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Climate Change Mitigation and Adaptation: Addressing the Unintended Consequences

15 November 2022, 16:00-17:00

Inter-American Institute for Cooperation on Agriculture (IICA) Pavilion


This side event aims to:

  • To facilitate an open and honest discussion on avoidance and management of unintended consequences of climate action.
  • Increase climate ambition amongst global agricultural leaders, share learnings and motivate collective action.
  • Provide networking opportunities to attendees


    Moderator: Fabio Niespolo, Emerging ag

    Programming Speakers/Featured Initiatives:

    • Vicky Gandini, Government of Argentina (TBC)
    • Todd Crane, International Livestock Research Institute
    • Tabi Joda, CEO of GreenAid and lead “One Billion Trees for Africa” 
    • Michelle Nutting, Nutrien
    • Thomas Westhoff, President, International Association of Agricultural Students (TBC)


    The impacts of global climate change on food systems are widespread, complex, geographically and temporally variable, and profoundly influenced by socioeconomic conditions. The response of human and environmental systems to this spectrum of changes is likewise complex. Given this complexity, understanding climate change, its impacts, and potential responses inherently requires an appreciation of potential negative outcomes of seemingly positive actions.

    There is increasing evidence of adaptation that has caused unintended consequences, for example destroying nature, putting peoples’ lives at risk or increasing greenhouse gas emissions.  At the same time, emerging climate change mitigation policies focus on the implementation of global measures relying on carbon prices to attain rapid emissions reductions, with limited consideration for the impacts of global policies at local scales. 

    Inherent in every adaptation and mitigation measure are risks, costs and benefits. A challenge for decision-makers is how to choose adaptation and mitigation measures that reduce risks from climate change impacts and provide overwhelmingly beneficial outcomes. It is critical to connect global climate change mitigation policies to local dynamics for a better exploration of the full range of possible future scenarios while supporting policy makers in prioritizing sustainable mitigation and adaptation solutions.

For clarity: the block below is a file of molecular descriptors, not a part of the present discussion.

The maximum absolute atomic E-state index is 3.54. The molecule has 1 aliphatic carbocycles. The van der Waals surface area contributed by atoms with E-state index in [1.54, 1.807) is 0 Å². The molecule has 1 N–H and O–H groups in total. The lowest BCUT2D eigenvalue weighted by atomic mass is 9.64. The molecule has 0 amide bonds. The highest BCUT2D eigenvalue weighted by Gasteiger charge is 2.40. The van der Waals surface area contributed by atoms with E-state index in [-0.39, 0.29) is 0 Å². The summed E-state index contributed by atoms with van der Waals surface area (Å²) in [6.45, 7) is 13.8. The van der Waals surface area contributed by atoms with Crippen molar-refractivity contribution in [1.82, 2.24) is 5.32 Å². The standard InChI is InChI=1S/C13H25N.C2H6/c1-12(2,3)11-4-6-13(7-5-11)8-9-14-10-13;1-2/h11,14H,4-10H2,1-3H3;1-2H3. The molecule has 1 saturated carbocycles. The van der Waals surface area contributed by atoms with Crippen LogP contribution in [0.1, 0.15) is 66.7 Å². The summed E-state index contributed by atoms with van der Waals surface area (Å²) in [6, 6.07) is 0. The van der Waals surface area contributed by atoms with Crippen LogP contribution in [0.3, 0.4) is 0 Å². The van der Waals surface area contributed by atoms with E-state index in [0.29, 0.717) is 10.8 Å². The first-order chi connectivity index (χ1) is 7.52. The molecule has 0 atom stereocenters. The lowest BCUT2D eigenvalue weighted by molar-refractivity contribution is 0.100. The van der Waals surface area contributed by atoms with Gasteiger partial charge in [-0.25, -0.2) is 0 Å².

Fortunately, a range of win-win solutions exist. A growing body of research has demonstrated that climate solutions—i.e., solutions that directly reduce emissions–can help reduce if not eradicate hunger, poverty, inequality, and many of the other deep-seated issues that grip our world. These cascading co-benefits include ensuring future food security, abundant access to clean energy, the preservation and restoration of life on land and in the oceans, improving gender equality and ensuring inclusive economic growth for all.

    This event will highlight actions that need to be taken to address the unintended consequences of climate change mitigation and adaptation and showcase the range of win-win solutions that exist. The event will bring together experts and leaders to explore, debate, and highlight the importance of contextualizing global measures at local scales and prioritizing sustainable mitigation and adaptation solutions.

    Robynne Anderson

    Robynne has extensive experience in the agriculture and food sector, working throughout the value chain – from basic inputs to farmers in the field to the grocery store shelf. She works internationally in the sector, including speaking at the United Nations on agriculture and food issues, and representing the International Agri-Food Network at the UN.Throughout her career she has worked with farm organisations like the Prairie Oat Growers Association, the National Smallholder Farmers Association of Malawi and the Himalayan Farmers Association, as well as global groups, to further the voice of agriculture in the food debate. She has also worked with Fortune 500 companies growing worldwide businesses to assist them with issues management and strategy decisions.

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